“It’s not about trying to paint a picture for people that’s like, ‘This is the ultimate beautiful story, you can be a success story overnight,’” Hurley adds. “It’s actually just telling girls, ‘This is what it took them to succeed, and I hope you’re inspired by it.’

lindsay-peat-with-her-son-barra-after-the-game Lindsay Peat with her son Barra in 2017. Source: Dan Sheridan/INPHO

“There’s a balance between that because look, you don’t want to scare kids off either but you do want to show them that this is the reality of what it was like to be a girl for some of these people and hopefully it’ll be a little bit better for you.”

The reaction to ‘Girls Play Too,’ which is on sale in Lidl and Easons, has been nothing short of incredible for Hurley. She admits she’s been “totally overwhelmed,” and she doesn’t mind sharing the fact that she’s had “a few teary days”. 

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Watching Peat’s Instagram story the day before we spoke was a special moment, the Dubliner’s young son Barra delighted that “Mommy’s in a book!” And a message afterwards made Hurley’s day.

“She was like, ‘It’s so amazing, him asking me questions.’ He was like, ‘Mommy, I didn’t know you were good at three sports.’ I was like, ‘Jesus, tell him you’re better at more than three sports!’ Isn’t it amazing that he’s learning, and to see the pride that it’s giving her to be in the book.”

The athletes’ reaction has nearly made her happier than anything else, she concedes, as it’s assured her she’s done their respective stories justice. “It’s so important that they love it as well and that they want to share with all their friends and family.

“The other thing as well,” Hurley adds, “and it is exactly what we want — is so many dads have reached out to me and said, ‘Oh my god, I can’t wait to get this from my daughter.’ I’ve had everyone from Kieran Donaghy to Brian O’Driscoll, key men in the game who have daughters. They’re the ones that you want as well.

We want women in sport to grow but it’s going to take a big community to build this and those Dads are crucial in all of this. I was delighted to see all of them getting on board with it as well. It was lovely.”

A former Irish basketball and Cork camogie star herself, the process of writing, ‘Girls Play Too’ has really helped Hurley closely measure the strides and progression made by women in sport over the past few years.

The changes from the 36-year-old’s playing days are nothing short of astronomical — “it’s like night and day,” she stresses — with the leaps and bounds made since she started her broadcasting career in the mid-2000s pretty massive too.

She notices big differences in simple things like Googling statistics during pre-match research with the database ever-increasing. “Jesus, when I was playing, you’d hardly know who was on the team, never mind anything about them.”

Now, there’s more articles, podcasts, videos and information available. There’s just more data on offer in general for people to learn more about female athletes, which is great.

“Look, it’s not perfect and there’s still a way to go but I do think it’s about seeing it and that visibility piece — there’s a reason why it’s a buzzword, because it’s so crucial. I definitely think that the wheels were in motion for this thing to take off. 

cl Presenting the 2020 Women's Champions League final last weekend alongside Stephanie Roche and Aine O'Gorman. Source: Jacqui Hurley Twitter.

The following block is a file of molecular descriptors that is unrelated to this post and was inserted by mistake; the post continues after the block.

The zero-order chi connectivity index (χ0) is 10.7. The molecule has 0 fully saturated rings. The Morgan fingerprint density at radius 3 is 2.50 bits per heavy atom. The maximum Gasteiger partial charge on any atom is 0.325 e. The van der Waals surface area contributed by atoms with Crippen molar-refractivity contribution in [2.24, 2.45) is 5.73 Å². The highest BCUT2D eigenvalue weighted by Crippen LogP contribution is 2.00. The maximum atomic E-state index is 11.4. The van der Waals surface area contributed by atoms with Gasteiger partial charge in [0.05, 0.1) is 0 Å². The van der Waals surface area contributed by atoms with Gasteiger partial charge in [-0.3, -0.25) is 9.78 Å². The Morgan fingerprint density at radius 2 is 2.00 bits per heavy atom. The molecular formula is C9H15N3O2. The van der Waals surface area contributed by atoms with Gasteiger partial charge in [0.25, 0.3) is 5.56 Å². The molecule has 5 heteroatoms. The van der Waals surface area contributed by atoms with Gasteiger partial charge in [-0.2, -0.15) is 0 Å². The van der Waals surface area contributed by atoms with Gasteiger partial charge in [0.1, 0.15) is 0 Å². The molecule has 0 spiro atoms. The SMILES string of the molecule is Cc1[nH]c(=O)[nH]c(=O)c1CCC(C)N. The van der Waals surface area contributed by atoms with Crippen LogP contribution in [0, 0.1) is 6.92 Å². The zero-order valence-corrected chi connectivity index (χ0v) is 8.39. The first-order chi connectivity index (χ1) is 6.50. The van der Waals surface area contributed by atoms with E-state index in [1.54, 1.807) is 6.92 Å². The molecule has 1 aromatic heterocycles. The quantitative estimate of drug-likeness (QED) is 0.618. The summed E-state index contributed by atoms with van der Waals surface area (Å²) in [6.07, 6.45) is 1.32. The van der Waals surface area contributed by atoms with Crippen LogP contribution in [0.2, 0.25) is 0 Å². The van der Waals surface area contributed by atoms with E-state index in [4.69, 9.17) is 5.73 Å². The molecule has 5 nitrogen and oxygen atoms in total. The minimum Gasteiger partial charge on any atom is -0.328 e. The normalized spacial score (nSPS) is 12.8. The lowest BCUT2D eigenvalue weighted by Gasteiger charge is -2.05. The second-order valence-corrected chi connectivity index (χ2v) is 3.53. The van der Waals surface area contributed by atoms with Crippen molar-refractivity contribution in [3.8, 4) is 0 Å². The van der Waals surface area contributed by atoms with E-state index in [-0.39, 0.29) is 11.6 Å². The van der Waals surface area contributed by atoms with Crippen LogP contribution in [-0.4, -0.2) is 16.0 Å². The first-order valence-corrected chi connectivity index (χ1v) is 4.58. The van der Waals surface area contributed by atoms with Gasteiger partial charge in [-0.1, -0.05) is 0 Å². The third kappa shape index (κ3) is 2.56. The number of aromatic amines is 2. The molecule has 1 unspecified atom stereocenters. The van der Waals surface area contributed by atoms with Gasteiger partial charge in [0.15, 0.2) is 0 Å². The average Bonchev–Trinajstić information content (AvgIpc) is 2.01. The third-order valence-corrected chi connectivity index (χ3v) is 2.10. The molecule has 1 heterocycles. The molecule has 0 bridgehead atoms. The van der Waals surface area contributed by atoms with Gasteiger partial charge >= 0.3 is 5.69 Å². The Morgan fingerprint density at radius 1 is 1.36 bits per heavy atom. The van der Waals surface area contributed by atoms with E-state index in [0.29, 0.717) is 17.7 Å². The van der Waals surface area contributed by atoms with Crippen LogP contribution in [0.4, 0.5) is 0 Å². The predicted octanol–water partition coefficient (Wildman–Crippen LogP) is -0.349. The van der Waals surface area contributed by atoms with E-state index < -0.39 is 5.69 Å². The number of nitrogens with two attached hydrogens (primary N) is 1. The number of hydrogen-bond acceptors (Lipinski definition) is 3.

“If you turn on the TV now, the amount of women’s sport that’s on it, and not just on RTÉ,” she adds, referencing BBC and Eurosport. It’s the norm now, with women’s soccer, rugby, hockey, camogie and ladies football all easily available on the regular on Irish TV. 

A far cry from the situation a few years back.

Not only have these comparisons allowed Hurley to look back on her own sporting career and childhood, the period of lockdown also afforded her some time for reflection and taking stock.

While working in RTÉ mostly — though she’s been doing some bits and pieces remotely through Covid-19 pandemic — and her commitments as an adjunct professor in sports journalism in University of Limerick has occupied most of her thoughts, the sport-free period allowed her to look back on her younger years.

And missing it certainly made her realise how much she needs sport in her life.

“Well if I looked back too hard I’d end up with a load of regrets,” Hurley laughs, reflecting on her camogie and international basketball days. “You don’t really know what you’ve got ’til it’s gone.

When I was younger, I didn’t like the identity of, ‘Oh, there’s Jacqui Hurley the basketball player,’ or, ‘There’s Jacqui Hurley the camogie player’. I kind of struggled with that. I wanted to be known as, ‘Jacqui Hurley, she’s a bit of craic!’ Athletes have that, where they really struggle with identity. Now, I’m like, ‘Jesus I’d love to be known as that.’

“Now I’m probably known as, ‘Jacqui Hurley, the sports presenter’ I’m a lot more comfortable with it now because I’m a lot better at living in the moment than I was back then, I would say.”

“In the period of reflection I think all of us are probably a bit more grateful for what we have,” she concludes. “One thing that has taught me is how much I need sport in my life because I have missed it more than I know.

“Even just going to the gym, Jesus I really missed that when I didn’t have that during lockdown. My basketball season is hopefully coming back in a couple of weeks, restrictions aside.

“You just realise how much you need it and how much it has shaped you and how important the whole thing is, that’s what I found anyway.”

And that’s what things like, ‘Girls Play Too’ will do for the younger generation, too.

***

Lidl Ireland celebrates the launch of ‘Girls Play Too: Inspiring Stories Of Irish Sportswomen’, the first ever collection of stories about Ireland’s most accomplished sportswomen. The book is available exclusively in all Lidl stores across the island of Ireland from Thursday, 20 August to Sunday, 6 September. 

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Emma Duffy